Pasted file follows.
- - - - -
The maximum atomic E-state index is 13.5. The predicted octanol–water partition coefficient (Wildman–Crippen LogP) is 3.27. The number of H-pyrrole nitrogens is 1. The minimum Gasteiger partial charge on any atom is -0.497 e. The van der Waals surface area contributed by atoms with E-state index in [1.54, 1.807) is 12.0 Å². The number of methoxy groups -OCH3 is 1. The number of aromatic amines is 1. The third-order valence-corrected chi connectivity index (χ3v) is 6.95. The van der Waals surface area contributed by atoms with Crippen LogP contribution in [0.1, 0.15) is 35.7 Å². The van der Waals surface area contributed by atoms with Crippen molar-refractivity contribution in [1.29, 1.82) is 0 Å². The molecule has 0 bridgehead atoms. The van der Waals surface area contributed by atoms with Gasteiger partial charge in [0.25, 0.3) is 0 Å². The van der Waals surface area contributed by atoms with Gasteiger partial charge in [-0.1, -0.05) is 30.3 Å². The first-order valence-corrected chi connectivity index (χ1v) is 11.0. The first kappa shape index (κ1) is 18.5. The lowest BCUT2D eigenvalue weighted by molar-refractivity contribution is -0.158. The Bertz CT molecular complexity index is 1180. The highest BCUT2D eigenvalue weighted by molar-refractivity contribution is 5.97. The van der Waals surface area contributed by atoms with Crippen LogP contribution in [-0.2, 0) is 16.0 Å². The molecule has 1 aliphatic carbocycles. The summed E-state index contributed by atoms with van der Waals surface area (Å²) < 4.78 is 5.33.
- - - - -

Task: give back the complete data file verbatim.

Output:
The maximum atomic E-state index is 13.5. The predicted octanol–water partition coefficient (Wildman–Crippen LogP) is 3.27. The number of H-pyrrole nitrogens is 1. The minimum Gasteiger partial charge on any atom is -0.497 e. The van der Waals surface area contributed by atoms with E-state index in [1.54, 1.807) is 12.0 Å². The number of methoxy groups -OCH3 is 1. The number of aromatic amines is 1. The third-order valence-corrected chi connectivity index (χ3v) is 6.95. The van der Waals surface area contributed by atoms with Crippen LogP contribution in [0.1, 0.15) is 35.7 Å². The van der Waals surface area contributed by atoms with Crippen molar-refractivity contribution in [1.29, 1.82) is 0 Å². The molecule has 0 bridgehead atoms. The van der Waals surface area contributed by atoms with Gasteiger partial charge in [0.25, 0.3) is 0 Å². The van der Waals surface area contributed by atoms with Gasteiger partial charge in [-0.1, -0.05) is 30.3 Å². The first-order valence-corrected chi connectivity index (χ1v) is 11.0. The first kappa shape index (κ1) is 18.5. The lowest BCUT2D eigenvalue weighted by molar-refractivity contribution is -0.158. The Bertz CT molecular complexity index is 1180. The highest BCUT2D eigenvalue weighted by molar-refractivity contribution is 5.97. The van der Waals surface area contributed by atoms with Crippen LogP contribution in [-0.2, 0) is 16.0 Å². The molecule has 1 aliphatic carbocycles. The summed E-state index contributed by atoms with van der Waals surface area (Å²) < 4.78 is 5.33.